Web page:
Iceland is just another name for the North Pole, right?

Iceland is just another name for the North Pole, right?
(Photo: Devin Rajaram on Unsplash)

Christmas is over but the food remains... on my hips. I vowed yesterday and today that I would go walking and I meant to. Really. But I was still unpacking the suitcases from our Cape Town trip and answering emails. Really.

The Christmas tree came down this week, the welcoming wreaths are put away and most of us have fridges stuffed with little bakkies of strange vegetables that will never be identified, far less hauled out on January 16 to supplement one of those budget meals we are reduced to by then.

What is it about Christmas food? Among the documentaries I watch, when I really should be out walking or doing Pilates or something other than lifting a glass, are those on festive customs around the world. They have one thing in common: the menu is complicated. God forbid you should just rustle up a stew or a braai with a salad on the side.

It has to do with custom and tradition, the more complicated the better. It’s not as simple as blaming England’s Prince Albert or Charles Dickens for inventing Christmas. The former introduced a Christmas tree, or several for his large brood, and the latter wrote A Christmas Carol. They knew not what they did but before we knew it we were decorating Christmas trees and giving our neighbours a slap-up Christmas feed. Then there were Christmas cards, no doubt influenced by the Dickens book illustrations, Tiny Tim’s little face was urging us to be sentimental at all costs, The Ghost of Christmas Past scared us all into parting with lots of money and tinsel turned into a growth industry.

Long before that, the traditions were lurking just under the surface. Even the Puritans arrived in America and held Thanksgiving, thereby terrorising a turkey population that had hitherto been undisturbed.

The advantage of having Irish grandparents and a mother was that I pretty soon worked out that a lot of this stuff was pure Pagan. Back then we knew that nature was in charge. Around December 25 (technically December 21) the days began to lengthen again and bitter mid-winter was celebrated by bringing in evergreen branches, lighting candles and generally rocking until you dropped with food and mead or whatever. The party was always with us, long live the party. Pretty soon people were trying to outdo each other at the cooking pot and next thing the Christians declared it to be the birthday of Jesus Christ to avoid having the Pagans dominate the winter solstice. The history of Christmas and here-endeth-the-lesson.

Fast-forward to today and the stuffed shelves and fridges at the supermarkets. Or online. I don’t do the food shopping so I have no idea where it comes from.

I find it all rather alarming. Hence my delight at finding a shop in the UK when we went to live there in the early 2000s – Iceland. Many of you will be familiar with it but it was my first experience of a shop where everything is frozen. Everything. I need to clarify, READY and frozen. I walked past it in the High Street in Chichester where we lived and decided to go in and investigate. There were rows and rows of freezers with all this packaged food. I stood in there for so long that I got warned off for loitering and had to buy some eggs to prove my good intentions. Yes, besides the wonderful pre-cooked frozen stuff, they sold fresh eggs, probably my favourite source of protein.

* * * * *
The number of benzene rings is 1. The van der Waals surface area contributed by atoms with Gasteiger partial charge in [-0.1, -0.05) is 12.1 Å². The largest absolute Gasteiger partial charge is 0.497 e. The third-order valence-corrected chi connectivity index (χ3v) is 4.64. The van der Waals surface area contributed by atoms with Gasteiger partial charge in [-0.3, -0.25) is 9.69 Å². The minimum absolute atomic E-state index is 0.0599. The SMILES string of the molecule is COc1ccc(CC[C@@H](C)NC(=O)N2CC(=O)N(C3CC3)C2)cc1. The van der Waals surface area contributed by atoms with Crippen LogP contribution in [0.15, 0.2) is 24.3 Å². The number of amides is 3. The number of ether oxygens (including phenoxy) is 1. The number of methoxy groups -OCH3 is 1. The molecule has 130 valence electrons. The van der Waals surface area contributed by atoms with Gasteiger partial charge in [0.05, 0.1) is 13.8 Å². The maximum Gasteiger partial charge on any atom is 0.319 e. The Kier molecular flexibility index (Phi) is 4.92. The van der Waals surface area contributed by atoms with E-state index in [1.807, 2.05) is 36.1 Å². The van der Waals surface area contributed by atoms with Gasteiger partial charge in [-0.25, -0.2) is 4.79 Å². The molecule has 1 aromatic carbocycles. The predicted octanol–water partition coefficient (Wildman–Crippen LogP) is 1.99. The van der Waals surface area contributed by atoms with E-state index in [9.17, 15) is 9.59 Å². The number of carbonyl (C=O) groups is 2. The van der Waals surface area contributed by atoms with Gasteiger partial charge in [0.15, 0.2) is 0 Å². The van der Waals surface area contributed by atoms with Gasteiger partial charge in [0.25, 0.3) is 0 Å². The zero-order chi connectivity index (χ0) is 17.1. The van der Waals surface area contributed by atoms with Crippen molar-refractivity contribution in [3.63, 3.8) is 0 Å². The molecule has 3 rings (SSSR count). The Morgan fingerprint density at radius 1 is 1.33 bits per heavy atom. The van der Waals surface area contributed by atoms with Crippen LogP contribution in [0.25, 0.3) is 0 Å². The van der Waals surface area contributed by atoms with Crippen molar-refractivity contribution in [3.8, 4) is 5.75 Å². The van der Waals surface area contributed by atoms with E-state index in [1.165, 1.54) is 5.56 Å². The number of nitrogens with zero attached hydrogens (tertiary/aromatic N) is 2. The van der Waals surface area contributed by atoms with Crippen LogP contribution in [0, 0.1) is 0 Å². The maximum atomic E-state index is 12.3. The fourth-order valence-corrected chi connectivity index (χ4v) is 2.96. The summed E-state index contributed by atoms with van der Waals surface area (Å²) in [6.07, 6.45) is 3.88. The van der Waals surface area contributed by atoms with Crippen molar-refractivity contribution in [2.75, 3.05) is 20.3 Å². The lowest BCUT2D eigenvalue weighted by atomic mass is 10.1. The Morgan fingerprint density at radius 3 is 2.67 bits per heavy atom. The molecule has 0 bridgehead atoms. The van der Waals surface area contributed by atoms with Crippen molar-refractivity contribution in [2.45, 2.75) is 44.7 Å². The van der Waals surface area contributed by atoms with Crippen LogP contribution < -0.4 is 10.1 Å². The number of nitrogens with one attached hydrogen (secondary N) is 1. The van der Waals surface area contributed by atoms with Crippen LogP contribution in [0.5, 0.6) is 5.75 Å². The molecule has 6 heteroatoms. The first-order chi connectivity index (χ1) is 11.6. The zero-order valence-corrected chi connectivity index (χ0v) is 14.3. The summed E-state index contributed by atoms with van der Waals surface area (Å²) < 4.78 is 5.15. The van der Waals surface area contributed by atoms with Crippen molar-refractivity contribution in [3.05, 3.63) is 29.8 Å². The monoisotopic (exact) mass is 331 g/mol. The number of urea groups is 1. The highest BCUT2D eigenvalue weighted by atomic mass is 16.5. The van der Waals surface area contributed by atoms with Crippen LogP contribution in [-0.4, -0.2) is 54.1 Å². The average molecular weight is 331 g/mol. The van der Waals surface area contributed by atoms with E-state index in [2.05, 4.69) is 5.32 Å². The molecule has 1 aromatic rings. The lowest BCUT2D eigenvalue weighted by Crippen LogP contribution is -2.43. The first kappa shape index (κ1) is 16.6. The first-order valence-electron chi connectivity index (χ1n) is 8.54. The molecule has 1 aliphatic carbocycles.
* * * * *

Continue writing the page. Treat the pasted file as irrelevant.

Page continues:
I was home.

That Christmas and for several afterwards, a celebrity by the name of Kerry Katona was the face of Iceland. She was in all these ads, saying she was a mum and a busy one at that and look at this – I can buy all my Christmas food, chicken, turkey, gammon, ready to defrost. Even the Christmas pud and mince pies were frozen and ready to roll.

“That’s why mums go to Iceland,” crooned Kerry. There were mini gateaux, prawn skewers, rolled turkey, creamy cakes…. a festive feast.

I’d never heard of Kerry Katona, who turned out to have been a singer in a band called Atomic Kitten, but then I don’t recognise any music after about 1969 so it’s hardly surprising. Her then current claim to celebrity was that she was the Queen of the Jungle, the reigning I’m a Celebrity…. Get me out of here! winner.

Here’s one of the famous Kerry Katona Christmas ads. Everything you see (except the people) was formerly frozen:

Smart girl, that Kerry. Not only had she survived the jungle with only a toothbrush and scarf to hand but she knew how to buy her Christmas feast from Iceland and serve it up without being chained to the kitchen table for several days.

I tried to suggest we go the same route, but The Foodie was having none of it. I couldn’t even get him into Iceland let alone entice him to buy the smartly packaged food. We had a lot of eggs that Christmas but then again, like hats and shoes, you can’t have too many of them.

I’m not saying I don’t appreciate the Christmas feast when I sit down to it. I ate everything that was put in front of me and then shared bites of chocolates with my grandson, now three years old, in the hope that he would remember me fondly despite my being rubbish at changing nappies and playing football.

We were surrounded by excellent cooks on the festive days and the tables groaned. All my marching up and down the streets of Cradock with headset on in the weeks before did not prevent all the work being undone within hours of setting off from home.

We’ve been doing it for thousands of years now and will for thousands more, feasting and listening to festive music, be it Pagan or Christian or whatever belief system you follow.

It’s in our DNA to frolic and celebrate on the high days. And perhaps less time in the kitchen and more on the frolicking would be in order.

Iceland is just another name for the North Pole, right? Now to convince The Foodie. DM/TGIFood


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